The next day Jesse brought in samples of sliced Sullivan Street Bakery pane alle olive (olive bread).  Amazingly there are fresh olives in the Olive bread in which maybe preserved in red wine…mmm drunken olive bread, very distinctive indeed.

 

Sullivan St. Bakery ///  533 West 47th Street Between 11th & 10th Avenue

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New York City Eats

A Steamy Weekend: All for Under $25

FEBRUARY 27th, 2009

Beford Ave, Brooklyn is quickly becoming the prime area to be on a Friday night scene.  For bowling and dinner all together for a total of under $25, I am in love with the neighborhood.  

It took me three weeks, 3 emails and a total of 161 messages on facebook to organize a St.John’s/ NeVAS gathering at the Gutter Bar.  Located conveniently three stops away from Union Square L train line and a ten minutes walk from the Beford Ave L train station to the bowling alley, it’s worth the out of Manhattan borough trek.  

It was my very first time at the Gutter Bar and as it was for the 14 of us: Eno, Helen, Sandy, Maria, Dave,  John, Kim, Matt, Karen, Shirley, Justin, Vaughn, and Obden. We all arrived roughly between 6:30-7:00pm.  While waiting for a pair of lanes there was a full bar, pool table, and hockey foosball to let the time pass by.  Finally, our pair of lanes were available by 8pm but we didn’t settle in until almost 8:30pm.  Let the bowling begin!  

Only 11 of us end up bowling and I was on the team with Sandy, Helen, Kim, Eno and John.  With a personal score of 95 which was obviously not my best score (letting you on a secret or not so much of a secret now I was in the girls bowling league in my high school).  Gutter Bar has amazing atmosphere if you are willing to scream amongst one another in order to communicate over the pumping indie music the Gutter Bar plays.  Unlike most of the 21st century bowling alleys in New York City with an overhead t.v monitor to keep scores and with selections of themes when you hit a strike or a spare or even a gutter ball, the Gutter Bar bowling alley keeps it sweet and simple and old school with only scores on the monitor.   The cons of Gutter Bar is if you are a serious bowler, there are only 8 lanes and you do not have the option to choose your bowling balls and the lanes are not as waxed and you may have difficulty concentrating over the loud music.  Though I was on a bowling team and have bowled at quite a few amount of bowling alleys, bowling is bowling and is pure fun!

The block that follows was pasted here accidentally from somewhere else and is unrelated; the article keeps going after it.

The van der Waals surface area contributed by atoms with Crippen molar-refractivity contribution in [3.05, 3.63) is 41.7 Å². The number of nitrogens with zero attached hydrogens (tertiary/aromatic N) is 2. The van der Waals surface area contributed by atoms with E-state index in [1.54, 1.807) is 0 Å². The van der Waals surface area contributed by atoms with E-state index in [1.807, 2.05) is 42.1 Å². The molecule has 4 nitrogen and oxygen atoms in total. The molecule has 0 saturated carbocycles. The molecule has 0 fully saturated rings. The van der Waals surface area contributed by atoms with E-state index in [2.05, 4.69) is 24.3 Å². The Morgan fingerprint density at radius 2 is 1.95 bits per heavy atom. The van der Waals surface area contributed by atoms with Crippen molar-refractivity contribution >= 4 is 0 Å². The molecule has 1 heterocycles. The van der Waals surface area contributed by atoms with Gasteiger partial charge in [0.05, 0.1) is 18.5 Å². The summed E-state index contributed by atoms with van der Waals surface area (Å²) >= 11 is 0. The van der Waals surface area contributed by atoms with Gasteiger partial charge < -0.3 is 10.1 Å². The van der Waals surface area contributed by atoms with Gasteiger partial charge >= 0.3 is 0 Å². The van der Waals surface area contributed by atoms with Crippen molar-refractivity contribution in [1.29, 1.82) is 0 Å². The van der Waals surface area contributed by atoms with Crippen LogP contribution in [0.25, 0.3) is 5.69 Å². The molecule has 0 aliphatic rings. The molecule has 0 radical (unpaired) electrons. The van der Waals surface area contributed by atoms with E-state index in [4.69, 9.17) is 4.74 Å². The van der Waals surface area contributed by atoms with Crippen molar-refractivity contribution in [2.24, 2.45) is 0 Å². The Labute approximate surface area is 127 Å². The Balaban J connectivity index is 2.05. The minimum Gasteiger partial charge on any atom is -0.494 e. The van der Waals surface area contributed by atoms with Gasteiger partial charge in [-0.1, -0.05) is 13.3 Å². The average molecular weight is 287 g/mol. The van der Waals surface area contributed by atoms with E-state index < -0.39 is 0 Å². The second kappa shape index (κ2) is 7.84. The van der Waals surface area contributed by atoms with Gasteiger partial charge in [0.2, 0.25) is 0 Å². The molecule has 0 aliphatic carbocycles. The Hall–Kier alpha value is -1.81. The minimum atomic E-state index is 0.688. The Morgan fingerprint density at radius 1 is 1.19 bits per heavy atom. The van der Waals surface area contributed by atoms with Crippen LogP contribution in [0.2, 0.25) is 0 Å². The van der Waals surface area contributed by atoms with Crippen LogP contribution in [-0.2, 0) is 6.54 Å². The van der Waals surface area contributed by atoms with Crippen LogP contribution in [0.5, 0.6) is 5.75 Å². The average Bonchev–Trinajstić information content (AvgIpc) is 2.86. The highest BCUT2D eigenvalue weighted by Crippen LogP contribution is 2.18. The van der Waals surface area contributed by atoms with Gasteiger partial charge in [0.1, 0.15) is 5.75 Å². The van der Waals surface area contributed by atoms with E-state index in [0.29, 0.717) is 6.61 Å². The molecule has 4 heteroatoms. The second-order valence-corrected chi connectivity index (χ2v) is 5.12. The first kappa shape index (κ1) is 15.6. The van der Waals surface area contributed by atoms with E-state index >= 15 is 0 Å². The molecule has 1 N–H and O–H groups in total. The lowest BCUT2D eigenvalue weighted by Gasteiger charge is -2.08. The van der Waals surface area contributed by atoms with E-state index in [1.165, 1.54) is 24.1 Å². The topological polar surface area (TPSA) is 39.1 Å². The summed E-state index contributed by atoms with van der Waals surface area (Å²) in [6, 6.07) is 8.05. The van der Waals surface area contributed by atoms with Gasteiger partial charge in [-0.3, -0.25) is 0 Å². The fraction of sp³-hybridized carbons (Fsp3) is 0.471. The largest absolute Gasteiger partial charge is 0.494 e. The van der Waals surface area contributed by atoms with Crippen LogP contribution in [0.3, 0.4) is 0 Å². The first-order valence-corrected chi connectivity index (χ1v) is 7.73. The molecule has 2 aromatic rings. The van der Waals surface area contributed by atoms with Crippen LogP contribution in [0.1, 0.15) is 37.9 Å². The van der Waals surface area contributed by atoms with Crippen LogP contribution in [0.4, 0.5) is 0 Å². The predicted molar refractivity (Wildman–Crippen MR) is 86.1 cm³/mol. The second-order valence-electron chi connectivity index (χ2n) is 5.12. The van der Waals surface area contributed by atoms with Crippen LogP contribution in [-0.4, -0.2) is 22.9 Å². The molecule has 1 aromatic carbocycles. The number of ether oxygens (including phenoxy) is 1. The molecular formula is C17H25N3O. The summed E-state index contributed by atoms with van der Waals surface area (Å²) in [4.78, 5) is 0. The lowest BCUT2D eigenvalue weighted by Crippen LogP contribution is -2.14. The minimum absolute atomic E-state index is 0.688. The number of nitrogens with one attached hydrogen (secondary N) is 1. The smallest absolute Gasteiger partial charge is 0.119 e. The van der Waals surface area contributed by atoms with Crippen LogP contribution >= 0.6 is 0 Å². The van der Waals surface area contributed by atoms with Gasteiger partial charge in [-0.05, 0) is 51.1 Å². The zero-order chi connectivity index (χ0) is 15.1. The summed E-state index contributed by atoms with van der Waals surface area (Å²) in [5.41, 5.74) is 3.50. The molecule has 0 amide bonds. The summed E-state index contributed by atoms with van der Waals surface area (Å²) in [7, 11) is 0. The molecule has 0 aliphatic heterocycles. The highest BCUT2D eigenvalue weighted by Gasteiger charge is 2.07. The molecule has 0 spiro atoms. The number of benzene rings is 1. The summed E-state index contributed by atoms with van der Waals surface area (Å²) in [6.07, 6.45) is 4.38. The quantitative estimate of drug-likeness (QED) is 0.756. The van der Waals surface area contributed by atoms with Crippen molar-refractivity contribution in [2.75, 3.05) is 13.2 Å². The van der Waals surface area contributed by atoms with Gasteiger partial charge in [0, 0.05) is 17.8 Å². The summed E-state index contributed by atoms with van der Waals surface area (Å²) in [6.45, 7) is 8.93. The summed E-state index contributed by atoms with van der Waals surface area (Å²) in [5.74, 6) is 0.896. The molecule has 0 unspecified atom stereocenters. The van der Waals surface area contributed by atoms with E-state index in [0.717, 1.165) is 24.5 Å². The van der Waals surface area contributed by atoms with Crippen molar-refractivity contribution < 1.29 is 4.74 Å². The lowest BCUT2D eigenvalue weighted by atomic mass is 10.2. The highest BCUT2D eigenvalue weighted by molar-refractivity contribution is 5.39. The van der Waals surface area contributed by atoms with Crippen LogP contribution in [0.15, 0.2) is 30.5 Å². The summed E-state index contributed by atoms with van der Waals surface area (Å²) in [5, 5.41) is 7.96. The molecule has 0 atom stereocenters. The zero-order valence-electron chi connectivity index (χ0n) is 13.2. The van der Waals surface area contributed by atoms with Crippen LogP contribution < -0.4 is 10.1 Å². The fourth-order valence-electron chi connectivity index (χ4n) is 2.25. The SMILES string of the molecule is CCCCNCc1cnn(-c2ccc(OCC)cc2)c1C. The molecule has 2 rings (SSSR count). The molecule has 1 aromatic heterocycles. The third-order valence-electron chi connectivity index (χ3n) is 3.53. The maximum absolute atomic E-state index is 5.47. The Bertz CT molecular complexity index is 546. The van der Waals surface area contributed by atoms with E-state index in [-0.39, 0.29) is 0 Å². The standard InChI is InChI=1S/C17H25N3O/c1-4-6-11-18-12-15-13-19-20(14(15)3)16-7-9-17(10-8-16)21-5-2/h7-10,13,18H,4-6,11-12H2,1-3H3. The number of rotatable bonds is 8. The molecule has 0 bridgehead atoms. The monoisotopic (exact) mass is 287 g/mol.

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During bowling, Dave ordered two large pies from Fornino Pizzeria for delivery in which he turned the night at the bowling alley into a pizza dealing business charging each of us $2 per slice.  Afterwards we stroll through Beford Ave scavenging for a real meal.  Suddenly, a eureka moment hit me and I thought of Sea the Thai restaurant.  When we had arrived, it was unexpectedly a disco/ club night.  We’re a young group but I think we’re all grannies at heart so we opted out for a more mellow Southeast Asian Cuisine restaurant down the block, Tacu Tacu.  Amazingly, there was a large table destined to compensate our large group without prior reservation.  The restaurant though call themselves Southeast Asian Cuisine, it had a very broad menu with Malaysian, Thai, and Spanish cuisines alike.  I ordered a rather American Asian dish Java Coconut flavored Tofu Fried Rice.  Perhaps it was after 10pm and my taste buds have a time limit, the flavor of the fried rice was rather bland.  I would suggest the complimentary plantain chips they serve before the meal, I think we asked for refills for at least 3-4 times, they we’re addicting.  Half-way through dinner, unexpectedly I had waiters approaching me with a fried ice cream with a birthday candle and a special effect flamed plate singing Happy Birthday.  The whole time I was reacting to the bizarre singing as a mistake that it must be the next table since my birthday has been a month ago.  I know it’s you Dave, so thank you!

 

FEBRUARY 28th, 2009

img_1153img_11592Personally, I am not a huge fan of hot pot but with the persuasion and enthusiasm of Jesse a.k.a Queen of Hot Pot, my perception of hot pot has changed or at least I’m digging the Sichuan style.  As a belated birthday celebration for Cynthia and a celebratory of the end of my vegetarian month (admittedly cheated),  Jesse, Cynthia, Michelle, Anita and I dined at the Grand Sichuan known for their hot pot on Canal Street, right by the Fung Wah NYC to Boston bus.  Thank goodness, Jesse made reservations because this place was in popular demand by locals and by Fung Wah passengers judging by the luggage as people we’re making their way out.  

Hot Pot consist a choice of broth of spicy or non-spicy or both and an endless selection of anything and everything that can be boiled, cooked and eaten and is excellent for the winter months.  Our selection with all individually priced consist of a plate of prawns, fried tofu, frozen tofu, mushrooms, clear glass noodles, chive meat dumplings, thinly sliced beef and pork, and a bowl of spinach and bok choy.  On the side we order sa cha dipping sauce.  With hot pot it requires self-cooked but that is the purpose and is fun especially with a group of friends and with at least one hot pot connoisseur.  As expected the Sichuan province known for their spicy flavors, the spicy broth with countless amount of chili peppers floating on the broth is authentically delicious and an excellent cold remedy, where throughout the meal caused occasional sniffles.  The regular, non-spicy broth which I believe is a simple chicken broth for those who may not be able to handle the heat is equally delicious.  A combination of some clear glass noodles, mushrooms, spinach and chive meat dumplings in the spicy chili broth with a dollop of sa cha sauce has made my stomach a very happy one.   

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Gutter Bar/// 200 N. 14th street

Fornino Pizzeria/// 187 Bedford Ave 

Tacu Tacu Southeast Asian/// 136 N. 6th

Grand Sichuan/// 125 Canal Street N.Y, N.Y 10002